What is grassland?

Grasslands are areas dominated by grass cover, but they can also contain lots of other plants. Grasslands cover large areas of the UK, but most are highly modified by land management and agricultural 'improvement'. Semi-natural grasslands are very scarce, and some wooded areas contain important pockets of semi-natural grasslands within glades, rides, wood-meadows and clearings.

Grassland near a residential area at Gorsefield Wood

Credit: Richard Faulks / WTML

Types of grassland

Grasslands vary, depending on whether the site is upland or lowland, and if the soil is chalky, acidic or neutral. Marshy grasslands also occur on damper soils.

Most grassland is used for grazing and agriculture, and some is used for recreation, such as in parks and sports fields. ‘Unimproved’ grasslands are areas that have never been ploughed, reseeded or heavily fertilised. They are semi-natural habitats, which have developed as a result of sustained grazing, and they support a wide range of associated plant and animals. They can sometimes form mosaics with scrub and denser woodlands. Montane grasslands also occur on high mountains.

Key features

Rich grasslands can have as many as 30 species of wildflower within a quarter of a square metre. Wild flowers, such as orchid, cowslip and red clover blanket may be seen in unimproved grassland in the spring and summer.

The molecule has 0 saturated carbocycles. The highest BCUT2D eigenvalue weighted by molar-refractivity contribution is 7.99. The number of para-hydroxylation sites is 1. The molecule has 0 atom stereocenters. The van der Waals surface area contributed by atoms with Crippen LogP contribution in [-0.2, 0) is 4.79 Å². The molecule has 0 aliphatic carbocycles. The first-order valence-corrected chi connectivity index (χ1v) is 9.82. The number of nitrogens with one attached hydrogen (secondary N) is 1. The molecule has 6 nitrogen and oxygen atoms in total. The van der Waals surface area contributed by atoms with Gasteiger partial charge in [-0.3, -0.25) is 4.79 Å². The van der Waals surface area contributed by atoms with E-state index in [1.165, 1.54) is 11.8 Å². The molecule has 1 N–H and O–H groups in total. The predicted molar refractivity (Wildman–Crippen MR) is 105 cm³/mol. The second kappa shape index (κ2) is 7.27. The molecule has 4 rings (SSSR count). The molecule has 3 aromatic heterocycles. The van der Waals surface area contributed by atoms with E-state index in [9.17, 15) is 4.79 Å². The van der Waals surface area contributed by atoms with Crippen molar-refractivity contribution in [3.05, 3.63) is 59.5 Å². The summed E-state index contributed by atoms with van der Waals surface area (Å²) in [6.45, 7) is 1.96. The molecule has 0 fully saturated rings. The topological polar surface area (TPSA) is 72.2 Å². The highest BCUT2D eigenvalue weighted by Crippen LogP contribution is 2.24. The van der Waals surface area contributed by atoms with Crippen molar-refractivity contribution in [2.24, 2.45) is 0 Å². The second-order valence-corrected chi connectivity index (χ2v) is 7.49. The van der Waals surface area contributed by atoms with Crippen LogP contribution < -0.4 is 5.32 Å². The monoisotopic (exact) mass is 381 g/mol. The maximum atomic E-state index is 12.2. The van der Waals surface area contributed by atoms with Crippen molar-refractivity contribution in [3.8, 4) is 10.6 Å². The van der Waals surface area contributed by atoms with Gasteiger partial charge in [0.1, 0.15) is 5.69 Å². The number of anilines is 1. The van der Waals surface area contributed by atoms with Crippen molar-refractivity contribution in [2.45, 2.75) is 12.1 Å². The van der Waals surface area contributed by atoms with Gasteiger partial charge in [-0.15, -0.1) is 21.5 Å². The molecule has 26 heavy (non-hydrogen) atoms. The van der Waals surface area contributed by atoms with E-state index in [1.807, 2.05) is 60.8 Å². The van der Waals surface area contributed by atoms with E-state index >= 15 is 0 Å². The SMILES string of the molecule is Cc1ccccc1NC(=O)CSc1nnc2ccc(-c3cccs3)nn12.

Grassland wildlife

Diverse grasslands provide habitats for a range of native species. Birds of prey, such as the barn own and falcon, hunt small mammals that hide in tall grasses. Grasslands are important habitats for a huge number of invertebrates and many threatened species, like the adder.

Wildflower-rich grasslands are a vital resource for bees and pollinators. Butterflies in particular rely on the wild flowers of grassland and many rare species are found on grassland sites across the UK, although some of these also rely on mosaics of more open sunlit grassland near to taller vegetation and scrub, for example.

Explore grassland

Grassland covers around 40% of the UK, so you’ll find plenty around! Look out for meadows and grasslands at sites such as Wragby and Coed y Gopa.

Wildflowers growing in unimproved grassland against sunset at Lineover Wood

Credit: Adam Burton / WTML

Threats to grassland

Though grasslands cover much of our countryside, the biodiverse unimproved grasslands are under threat from agricultural improvement or heavy recreational use. Although semi-natural grassland communities can occur within wooded mosaics, the scarcity of these unimproved grasslands in the wider countryside means that they do sometimes need to be safeguarded from scrub and trees. This can involve grazing as well as routine cutting.